Originally published in the June 1994 issue of Advanced Systems.
We had little to go on when we started our rightsizing adventures at Sun back in 1989. As far as we knew, mission-critical production applications had never before been supported in a distributed-computing environment. There were no formal guidelines or processes to guide us.
Scores of Unix distributed applications were developing rapidly in Sun's business units all over the world, and we didn't have a process in place to manage them. How were we to make sure they were reliable, available, and secure in the new environment? Our number-one priority was to develop those procedures and guidelines.
Unixfying the UPA
First, we huddled. Actually, we (including Unix systems programmers Andrew Law and Becky McNulty) camped out -- literally -- for weeks in one of Sun's conference rooms, all the while jotting down every process, tool, guideline, and reason we could possibly think of that would be required to support a distributed-computing environment. When we emerged, we had a document of about 200 pages, which we proudly entitled the Unix Production Acceptance (UPA) process.
Thump! wasn't just the sound it made when we dropped our new UPA on Sun's applications developers and users, but also the resounding whack! of doors slamming in our faces.
Could we really blame them? Besides being much too long, it was filled with mainframe disciplines. And that was heresy in the minds of the developers who were "Unixfied" toward open, freely shared computing practices. In no way did they want to deal with centralized controls and restrictions. They'd rather support their own applications. Go it alone, that is, until they realized they were not chartered to support and could not maintain availability of their applications. Rather, we in Sun's Data Center could and just needed to convince them of that reality.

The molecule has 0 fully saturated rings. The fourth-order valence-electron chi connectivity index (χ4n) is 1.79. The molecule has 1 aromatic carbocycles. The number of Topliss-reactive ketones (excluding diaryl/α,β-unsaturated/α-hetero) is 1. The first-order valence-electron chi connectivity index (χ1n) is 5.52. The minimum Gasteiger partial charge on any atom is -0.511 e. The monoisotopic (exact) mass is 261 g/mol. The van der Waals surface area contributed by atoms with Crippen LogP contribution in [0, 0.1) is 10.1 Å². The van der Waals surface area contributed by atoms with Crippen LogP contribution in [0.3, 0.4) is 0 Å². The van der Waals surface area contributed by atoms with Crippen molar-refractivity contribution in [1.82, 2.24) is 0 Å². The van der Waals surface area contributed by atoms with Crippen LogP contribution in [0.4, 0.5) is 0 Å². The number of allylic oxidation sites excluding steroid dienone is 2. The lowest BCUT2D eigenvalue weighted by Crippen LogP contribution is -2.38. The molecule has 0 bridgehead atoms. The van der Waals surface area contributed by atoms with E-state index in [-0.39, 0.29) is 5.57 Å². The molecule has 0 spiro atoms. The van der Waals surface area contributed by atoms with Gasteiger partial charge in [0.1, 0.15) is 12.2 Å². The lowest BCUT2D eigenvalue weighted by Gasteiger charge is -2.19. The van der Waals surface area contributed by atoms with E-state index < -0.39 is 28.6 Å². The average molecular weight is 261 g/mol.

We spent the next three years working closely with increasing numbers of supporters within Sun who not only helped us streamline the UPA, but also helped us champion the methodology throughout the company. Today, the UPA, is about 25 pages long. And applications developers have only seven pages in the UPA to fill out in order to register their work with the Data Center.
The UPA process
The UPA process is synergistic -- much in keeping with the Unix philosophy of shared work and resources: Sun's business units dictate what technologies and applications they want and need to use, and they entrust the Data Center to reliably and securely support those applications. All we ask is that the business units follow the UPA process.
It takes between two weeks to more than six months for an application to move through the UPA process, depending on its size and how it is to be distributed. We begin the UPA process by assigning a Data Center UPA Committee to work closely with the developers and users of a new application, preferably starting with its design stage.